12 Year Old East Bay Child Seeks Bone Marrow Match to Save His Life

Justin with his father Leon Marshall in the hospital at Christmas. Justin urgently needs African Americans to register as potential donors.Photo credit: A family member

By Sally Douglass Arce

Justin is a 12-year-old African American boy living in the East Bay, who is in a fight for his life.

Last year in February, he was diagnosed with lymphoma. Justin obtained remission, but relapsed in January 2017.

He is now diagnosed with leukemia. In some cases, lymphoma is known to transform into leukemia.

Justin and thousands of people diagnosed with a blood cancer like leukemia and lymphoma, sickle cell, and other life-threatening diseases need a bone marrow transplant in order to live. First, a marrow match must be found. Then, the transplant takes place.

A matching donor will be someone of the same ethnic heritage. None of Justin’s family members are a match. So, an unrelated donor will be his only hope of a cure. He depends on someone like you. You have the power to help, the power to give hope!

“It’s so important for African Americans to join the registry because patients like Justin are waiting for an African American donor to save their life,” says Lakeshia Phillips-Marshall, Justin’s mother.

Commit to being a donor for Justin or other patients like him. Currently there are 14,000 people in need of a donor.

Registering is simple –complete a questionnaire and swab the inside of your cheek. African Americans ages 18-44 are urged to join the Be the Match® registry. To register online, click here. 

Fifty percent of the registered donors, who are called to donate to a specific patient, say no. In the African American community, the percentage is worse.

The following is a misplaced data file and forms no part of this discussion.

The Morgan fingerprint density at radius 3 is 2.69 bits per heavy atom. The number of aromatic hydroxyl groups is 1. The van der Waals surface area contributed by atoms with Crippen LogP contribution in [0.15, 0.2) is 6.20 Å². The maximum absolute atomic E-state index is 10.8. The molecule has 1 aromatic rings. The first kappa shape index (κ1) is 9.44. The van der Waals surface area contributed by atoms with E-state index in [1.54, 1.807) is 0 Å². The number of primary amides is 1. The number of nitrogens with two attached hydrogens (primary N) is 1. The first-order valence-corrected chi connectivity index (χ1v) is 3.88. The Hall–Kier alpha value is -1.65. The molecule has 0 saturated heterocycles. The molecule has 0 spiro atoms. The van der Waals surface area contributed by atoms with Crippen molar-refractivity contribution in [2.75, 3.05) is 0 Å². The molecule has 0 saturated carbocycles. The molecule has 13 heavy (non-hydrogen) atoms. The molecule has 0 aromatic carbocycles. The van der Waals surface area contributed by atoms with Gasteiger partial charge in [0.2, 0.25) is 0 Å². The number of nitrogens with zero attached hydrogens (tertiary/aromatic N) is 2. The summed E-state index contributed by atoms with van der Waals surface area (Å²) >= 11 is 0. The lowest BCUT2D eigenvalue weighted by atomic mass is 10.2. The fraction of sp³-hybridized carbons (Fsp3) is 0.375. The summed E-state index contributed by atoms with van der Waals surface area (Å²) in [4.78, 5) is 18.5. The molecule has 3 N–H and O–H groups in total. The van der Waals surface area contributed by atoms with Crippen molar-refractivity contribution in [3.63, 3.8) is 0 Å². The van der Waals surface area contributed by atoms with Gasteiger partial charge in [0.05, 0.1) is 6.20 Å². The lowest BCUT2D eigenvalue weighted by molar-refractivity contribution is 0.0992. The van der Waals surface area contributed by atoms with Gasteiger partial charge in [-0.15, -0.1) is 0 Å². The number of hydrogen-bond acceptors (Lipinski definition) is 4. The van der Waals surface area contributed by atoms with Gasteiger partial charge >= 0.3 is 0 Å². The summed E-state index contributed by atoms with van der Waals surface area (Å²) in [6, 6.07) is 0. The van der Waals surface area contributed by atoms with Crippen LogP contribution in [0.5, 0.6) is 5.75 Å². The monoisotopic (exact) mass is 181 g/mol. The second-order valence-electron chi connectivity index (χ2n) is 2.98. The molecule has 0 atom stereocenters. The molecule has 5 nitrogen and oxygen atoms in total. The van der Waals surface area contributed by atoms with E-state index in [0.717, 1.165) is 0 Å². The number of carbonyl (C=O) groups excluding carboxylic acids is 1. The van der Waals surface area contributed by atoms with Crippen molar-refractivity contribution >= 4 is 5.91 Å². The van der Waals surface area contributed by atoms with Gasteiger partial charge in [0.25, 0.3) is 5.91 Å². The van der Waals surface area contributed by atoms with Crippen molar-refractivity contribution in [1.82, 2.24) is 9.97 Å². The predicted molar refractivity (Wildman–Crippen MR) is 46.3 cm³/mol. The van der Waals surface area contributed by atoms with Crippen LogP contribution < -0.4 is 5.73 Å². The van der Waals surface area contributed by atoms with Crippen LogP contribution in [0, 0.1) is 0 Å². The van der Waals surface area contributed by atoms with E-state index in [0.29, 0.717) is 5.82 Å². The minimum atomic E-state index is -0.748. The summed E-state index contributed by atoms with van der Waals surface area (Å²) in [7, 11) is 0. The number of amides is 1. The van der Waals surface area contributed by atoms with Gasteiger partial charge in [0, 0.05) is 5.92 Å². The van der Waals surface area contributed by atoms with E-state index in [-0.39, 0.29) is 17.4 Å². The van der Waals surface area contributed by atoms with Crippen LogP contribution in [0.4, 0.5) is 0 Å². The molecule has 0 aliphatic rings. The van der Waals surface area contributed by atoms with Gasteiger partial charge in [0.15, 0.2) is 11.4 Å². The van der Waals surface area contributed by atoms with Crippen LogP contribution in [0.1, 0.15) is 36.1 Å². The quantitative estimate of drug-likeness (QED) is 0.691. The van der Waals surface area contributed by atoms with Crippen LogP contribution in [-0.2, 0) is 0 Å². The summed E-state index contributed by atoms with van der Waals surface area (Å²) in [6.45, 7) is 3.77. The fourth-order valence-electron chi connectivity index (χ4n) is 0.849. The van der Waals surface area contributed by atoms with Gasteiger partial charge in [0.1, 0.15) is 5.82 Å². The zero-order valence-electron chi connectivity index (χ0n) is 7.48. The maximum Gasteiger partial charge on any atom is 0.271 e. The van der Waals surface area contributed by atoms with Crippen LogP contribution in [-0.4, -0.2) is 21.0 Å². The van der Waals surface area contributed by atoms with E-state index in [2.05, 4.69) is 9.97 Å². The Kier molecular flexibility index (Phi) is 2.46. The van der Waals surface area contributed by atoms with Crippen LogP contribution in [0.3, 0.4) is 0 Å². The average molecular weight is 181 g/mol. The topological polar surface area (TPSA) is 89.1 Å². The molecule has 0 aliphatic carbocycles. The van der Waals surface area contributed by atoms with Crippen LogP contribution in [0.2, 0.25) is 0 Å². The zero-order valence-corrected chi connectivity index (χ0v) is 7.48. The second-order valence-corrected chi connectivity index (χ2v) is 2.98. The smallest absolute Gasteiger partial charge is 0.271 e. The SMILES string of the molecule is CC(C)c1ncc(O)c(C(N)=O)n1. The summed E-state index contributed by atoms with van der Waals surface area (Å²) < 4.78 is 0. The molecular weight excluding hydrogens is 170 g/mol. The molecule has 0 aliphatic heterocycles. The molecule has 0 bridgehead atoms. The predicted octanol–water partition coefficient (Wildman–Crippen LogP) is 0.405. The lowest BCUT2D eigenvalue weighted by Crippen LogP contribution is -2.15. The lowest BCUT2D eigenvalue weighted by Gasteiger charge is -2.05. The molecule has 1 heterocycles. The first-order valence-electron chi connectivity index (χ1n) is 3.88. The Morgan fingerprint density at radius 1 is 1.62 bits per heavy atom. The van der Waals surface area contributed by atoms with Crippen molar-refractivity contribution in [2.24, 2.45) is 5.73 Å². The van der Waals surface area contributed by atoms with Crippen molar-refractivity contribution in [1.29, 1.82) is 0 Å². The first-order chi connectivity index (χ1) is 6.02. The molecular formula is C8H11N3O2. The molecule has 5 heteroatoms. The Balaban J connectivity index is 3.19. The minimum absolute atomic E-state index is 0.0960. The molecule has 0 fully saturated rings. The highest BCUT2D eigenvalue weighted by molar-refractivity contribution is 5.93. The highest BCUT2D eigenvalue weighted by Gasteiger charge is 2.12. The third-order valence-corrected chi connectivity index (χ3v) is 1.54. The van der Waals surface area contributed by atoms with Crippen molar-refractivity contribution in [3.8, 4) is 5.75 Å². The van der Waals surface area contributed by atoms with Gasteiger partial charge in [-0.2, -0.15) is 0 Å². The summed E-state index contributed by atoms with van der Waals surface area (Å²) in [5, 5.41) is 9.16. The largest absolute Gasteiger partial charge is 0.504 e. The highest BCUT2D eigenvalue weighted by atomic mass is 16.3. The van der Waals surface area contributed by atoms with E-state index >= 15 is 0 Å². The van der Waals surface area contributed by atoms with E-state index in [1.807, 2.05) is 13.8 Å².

“This means patients are dying unnecessarily,” says Carol Gillespie, executive director of the Asian American Donor Program. “It’s a numbers game. With more African Americans on the registry, there is a better chance to find a match. This is the only way to save lives.”

Justin is the middle child of three brothers. He is a Golden State Warriors fan and loves sports. Justin’s favorite musical artist is Speaker Knockerz. He likes dancing. At school, his favorite subjects are science and history. As for his dreams for his future, he’d like to play in the NBA or be a dancer.

“Justin is the peacemaker,” says Phillips-Marshall. “He’s very kind hearted and is loved by everybody. He doesn’t have a mean bone in his body. That’s what makes this so hard. The Justin that we know is fun loving, the popular kid. Everyone wants Justin at their party. They want Justin as their friend. With him in the hospital, it’s really hard.”

Because the markers used in matching are inherited, patients are more likely to match someone from their own race or ethnicity. Adding more bone marrow donors from diverse racial and ethnic backgrounds to the Be The Match Registry® increases the likelihood that patients will find the match they need. Your heritage can make all the difference.

Only about 8 percent of the nation’s 12.5 million registered bone-marrow donors are African American, which makes Justin’s odds of finding a bone marrow match quite slim.

If you would like to register in Justin’s name, go online here.

To find a registration drive in the Bay Area, call 1-800-593-6667 or go to www.aadp.org/drive/




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